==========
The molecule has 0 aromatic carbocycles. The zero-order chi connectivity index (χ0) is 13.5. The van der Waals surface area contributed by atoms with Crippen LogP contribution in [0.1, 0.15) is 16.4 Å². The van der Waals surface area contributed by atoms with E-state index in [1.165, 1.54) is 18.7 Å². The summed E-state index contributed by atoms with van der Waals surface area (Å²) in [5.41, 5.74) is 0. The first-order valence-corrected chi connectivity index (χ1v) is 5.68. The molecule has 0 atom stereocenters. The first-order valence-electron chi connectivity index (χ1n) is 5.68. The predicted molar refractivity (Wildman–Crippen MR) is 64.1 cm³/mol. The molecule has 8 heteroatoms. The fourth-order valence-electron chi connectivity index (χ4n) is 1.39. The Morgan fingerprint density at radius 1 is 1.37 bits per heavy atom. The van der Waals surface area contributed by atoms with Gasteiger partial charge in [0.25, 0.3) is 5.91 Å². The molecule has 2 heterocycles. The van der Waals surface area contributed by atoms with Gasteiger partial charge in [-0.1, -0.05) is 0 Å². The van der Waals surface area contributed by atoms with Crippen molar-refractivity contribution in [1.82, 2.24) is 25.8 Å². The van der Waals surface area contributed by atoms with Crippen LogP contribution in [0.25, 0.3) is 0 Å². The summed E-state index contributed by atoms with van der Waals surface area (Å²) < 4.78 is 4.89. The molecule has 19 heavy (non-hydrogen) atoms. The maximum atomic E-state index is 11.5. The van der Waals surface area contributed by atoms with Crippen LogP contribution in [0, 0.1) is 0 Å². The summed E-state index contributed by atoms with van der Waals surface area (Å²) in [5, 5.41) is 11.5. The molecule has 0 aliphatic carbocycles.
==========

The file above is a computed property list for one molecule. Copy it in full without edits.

The molecule has 0 aromatic carbocycles. The zero-order chi connectivity index (χ0) is 13.5. The van der Waals surface area contributed by atoms with Crippen LogP contribution in [0.1, 0.15) is 16.4 Å². The van der Waals surface area contributed by atoms with E-state index in [1.165, 1.54) is 18.7 Å². The summed E-state index contributed by atoms with van der Waals surface area (Å²) in [5.41, 5.74) is 0. The first-order valence-corrected chi connectivity index (χ1v) is 5.68. The molecule has 0 atom stereocenters. The first-order valence-electron chi connectivity index (χ1n) is 5.68. The predicted molar refractivity (Wildman–Crippen MR) is 64.1 cm³/mol. The molecule has 8 heteroatoms. The fourth-order valence-electron chi connectivity index (χ4n) is 1.39. The Morgan fingerprint density at radius 1 is 1.37 bits per heavy atom. The van der Waals surface area contributed by atoms with Gasteiger partial charge in [0.25, 0.3) is 5.91 Å². The molecule has 2 heterocycles. The van der Waals surface area contributed by atoms with Gasteiger partial charge in [-0.1, -0.05) is 0 Å². The van der Waals surface area contributed by atoms with Crippen molar-refractivity contribution in [1.82, 2.24) is 25.8 Å². The van der Waals surface area contributed by atoms with Crippen LogP contribution in [0.25, 0.3) is 0 Å². The summed E-state index contributed by atoms with van der Waals surface area (Å²) < 4.78 is 4.89. The molecule has 19 heavy (non-hydrogen) atoms. The maximum atomic E-state index is 11.5. The van der Waals surface area contributed by atoms with Crippen LogP contribution in [0, 0.1) is 0 Å². The summed E-state index contributed by atoms with van der Waals surface area (Å²) in [5, 5.41) is 11.5. The molecule has 0 aliphatic carbocycles.